Over the decades, companies have developed a long-lasting practice of spinning-off their real estate assets into independent, publicly-traded Real Estate Investment Trusts (REITs), which allows them to unlock the intrinsic value hidden in those assets that is often not reflected in their market valuations. Often these transactions occur under pressure from some activist shareholders. One of the investors that has been very active in this area is Jeffrey Smith of Starboard Value, who over the last year has pushed for the spin-offs of real estate assets at companies like Darden Restaurants, Inc. (NYSE:DRI) and Macy’s, Inc. (NYSE:M). Smith was also one of the first investors who urged Yahoo! Inc. (NASDAQ:YHOO)‘s Marissa Mayer to consider a spin-off of the company’s equity position in Alibaba Group Holding Ltd (NYSE:BABA).
However, a recent guidance from the IRS regarding the spin-off of real estate can put the efforts of Smith and other activists in jeopardy. The IRS has expressed its concern with such transactions, stating that they might not align with the rules set against hiding taxable transactions under spin-off of real estate and other assets. The current legislation states that companies have to spin-off the real estate alongside a part of its active business and so far companies have been complying to this rule, but the tax authority now considers that the businesses that are included in the REITs are too small compared to the value of the real estate assets. For example, Darden Restaurants, Inc. (NYSE:DRI)’ spin-off plans also involve six LongHorn steakhouses in San Antonio, out of over 400 it owns.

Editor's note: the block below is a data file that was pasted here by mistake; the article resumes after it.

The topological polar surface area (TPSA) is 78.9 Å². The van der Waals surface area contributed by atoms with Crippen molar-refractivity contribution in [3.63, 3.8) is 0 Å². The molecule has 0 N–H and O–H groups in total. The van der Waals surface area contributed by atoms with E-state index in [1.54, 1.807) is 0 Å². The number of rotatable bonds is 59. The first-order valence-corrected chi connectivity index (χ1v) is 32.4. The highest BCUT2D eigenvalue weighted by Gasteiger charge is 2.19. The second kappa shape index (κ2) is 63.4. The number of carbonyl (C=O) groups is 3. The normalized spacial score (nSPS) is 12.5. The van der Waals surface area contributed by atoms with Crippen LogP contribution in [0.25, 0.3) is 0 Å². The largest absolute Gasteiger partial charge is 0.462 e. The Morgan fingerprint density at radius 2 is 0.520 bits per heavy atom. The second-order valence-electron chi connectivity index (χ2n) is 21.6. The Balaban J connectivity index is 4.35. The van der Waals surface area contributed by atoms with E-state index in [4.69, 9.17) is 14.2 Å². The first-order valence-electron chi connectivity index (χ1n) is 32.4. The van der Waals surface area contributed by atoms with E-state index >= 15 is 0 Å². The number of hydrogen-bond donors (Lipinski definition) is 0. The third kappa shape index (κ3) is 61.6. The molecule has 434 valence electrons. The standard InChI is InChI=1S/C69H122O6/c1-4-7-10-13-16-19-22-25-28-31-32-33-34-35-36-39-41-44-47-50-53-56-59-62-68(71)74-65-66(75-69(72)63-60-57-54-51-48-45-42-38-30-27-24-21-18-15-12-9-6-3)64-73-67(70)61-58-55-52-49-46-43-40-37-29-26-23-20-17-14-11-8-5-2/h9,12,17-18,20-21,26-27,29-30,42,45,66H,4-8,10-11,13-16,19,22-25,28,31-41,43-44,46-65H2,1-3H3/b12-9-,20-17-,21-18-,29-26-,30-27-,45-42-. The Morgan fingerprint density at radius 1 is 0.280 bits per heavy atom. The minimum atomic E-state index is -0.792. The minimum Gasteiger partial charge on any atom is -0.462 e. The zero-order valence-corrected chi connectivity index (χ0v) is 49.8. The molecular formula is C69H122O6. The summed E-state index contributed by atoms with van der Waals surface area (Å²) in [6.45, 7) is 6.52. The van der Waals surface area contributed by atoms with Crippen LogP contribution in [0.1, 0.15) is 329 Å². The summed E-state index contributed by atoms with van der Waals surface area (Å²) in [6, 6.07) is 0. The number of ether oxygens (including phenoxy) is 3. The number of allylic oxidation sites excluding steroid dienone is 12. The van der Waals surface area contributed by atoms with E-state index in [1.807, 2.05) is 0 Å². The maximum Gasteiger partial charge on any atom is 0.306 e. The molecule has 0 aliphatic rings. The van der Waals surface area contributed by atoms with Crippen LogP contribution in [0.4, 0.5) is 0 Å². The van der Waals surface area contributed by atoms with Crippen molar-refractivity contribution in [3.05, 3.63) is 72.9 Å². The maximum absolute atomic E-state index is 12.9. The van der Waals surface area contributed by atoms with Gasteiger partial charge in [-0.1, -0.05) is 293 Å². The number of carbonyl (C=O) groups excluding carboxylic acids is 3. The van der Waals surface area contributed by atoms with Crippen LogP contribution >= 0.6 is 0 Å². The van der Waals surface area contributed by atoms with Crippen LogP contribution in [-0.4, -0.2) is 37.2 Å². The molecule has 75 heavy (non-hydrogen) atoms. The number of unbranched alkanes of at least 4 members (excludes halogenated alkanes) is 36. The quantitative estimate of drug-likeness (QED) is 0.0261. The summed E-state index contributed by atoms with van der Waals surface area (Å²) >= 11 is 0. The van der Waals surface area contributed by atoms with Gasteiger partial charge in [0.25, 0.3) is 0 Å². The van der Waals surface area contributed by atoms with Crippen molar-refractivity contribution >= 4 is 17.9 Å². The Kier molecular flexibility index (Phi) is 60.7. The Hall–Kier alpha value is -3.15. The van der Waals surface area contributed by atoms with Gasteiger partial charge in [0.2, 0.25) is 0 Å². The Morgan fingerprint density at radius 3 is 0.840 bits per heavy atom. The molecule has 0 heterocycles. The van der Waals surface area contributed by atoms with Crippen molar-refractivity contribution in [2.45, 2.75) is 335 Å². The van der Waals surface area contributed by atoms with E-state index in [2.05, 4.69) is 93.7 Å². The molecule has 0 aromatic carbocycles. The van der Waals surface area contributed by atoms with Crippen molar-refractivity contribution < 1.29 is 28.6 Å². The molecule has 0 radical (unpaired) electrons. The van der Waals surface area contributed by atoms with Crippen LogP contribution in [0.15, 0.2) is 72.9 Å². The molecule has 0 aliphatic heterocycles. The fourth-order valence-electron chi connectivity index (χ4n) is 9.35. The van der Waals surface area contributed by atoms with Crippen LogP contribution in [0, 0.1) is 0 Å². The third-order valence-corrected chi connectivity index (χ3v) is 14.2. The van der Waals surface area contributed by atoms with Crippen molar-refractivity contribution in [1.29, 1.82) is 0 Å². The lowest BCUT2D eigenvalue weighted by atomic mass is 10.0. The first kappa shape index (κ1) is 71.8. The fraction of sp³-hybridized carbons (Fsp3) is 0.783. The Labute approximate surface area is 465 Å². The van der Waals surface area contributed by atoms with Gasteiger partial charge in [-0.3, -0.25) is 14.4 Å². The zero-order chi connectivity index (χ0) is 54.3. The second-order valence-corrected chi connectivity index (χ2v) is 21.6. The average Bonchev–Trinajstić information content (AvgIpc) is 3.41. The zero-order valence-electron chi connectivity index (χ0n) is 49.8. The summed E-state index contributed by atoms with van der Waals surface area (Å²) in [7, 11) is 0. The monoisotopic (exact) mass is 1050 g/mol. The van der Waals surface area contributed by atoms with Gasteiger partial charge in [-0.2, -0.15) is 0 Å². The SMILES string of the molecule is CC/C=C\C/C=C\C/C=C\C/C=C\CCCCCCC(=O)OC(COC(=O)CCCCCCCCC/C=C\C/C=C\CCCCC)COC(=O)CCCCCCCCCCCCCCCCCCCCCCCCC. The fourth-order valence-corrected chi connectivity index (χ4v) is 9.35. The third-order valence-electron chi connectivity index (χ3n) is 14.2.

The IRS concerns don’t speak precisely that the authority is against such transactions and until the legislation is changed it can challenge some of the transactions. However, it will most likely put a stance on activist campaigns towards future spin-offs and will give companies ammunition to fight against them.
If the legislation is changed, it’s likely that activists like Starboard will have to realign their strategy and focus on other aspects for unlocking shareholder value, such as the separation of some more significant parts of businesses. Around a year ago, Starboard managed to replace the entire board of Darden Restaurants, Inc. (NYSE:DRI) with its own slate of candidates, so it has the means to push on with the transaction. Although a spokesman for Darden, quoted by The Wall Street Journal, said that the company is certain that it will manage to get through with its current plans.
The eyes are also set on several other companies, including Macy’s, Inc. (NYSE:M), which is also under pressure from Starboard to spin-off its real estate, which could make the company worth $125 per share, as Smith stated at the CNBC Delivering Alpha conference in New York earlier this year. The investor added that the company’s real estate alone is worth $21 billion, a significant part of its $29 billion enterprise value. In its 13F for the end of the second quarter, Starboard disclosed ownership of 2.92 million shares of Macy’s, roughly 0.9% of the company.
Following Smith’s comments at the conference, Macy’s, Inc. (NYSE:M) witnessed an increase in popularity among smart money investors. Among over 700 funds from our database, the number of investors bullish on Macy’s went up to 61 from 55 during the second quarter, while the total value of their stakes surged to $2.20 billion, equal to almost 10% of the company, from $1.21 billion at the end of March. We consider the hedge fund sentiment an important metric, because our backtests showed that imitating some of hedge funds’ long bets could help retail investors generate market-beating returns. Our strategy, which is followed on imitating 15 most popular small-cap picks among hedge funds from our database, has returned 118% since August 2012 and beat the S&P 500 ETF (SPY) by over 60 percentage points (see more details here).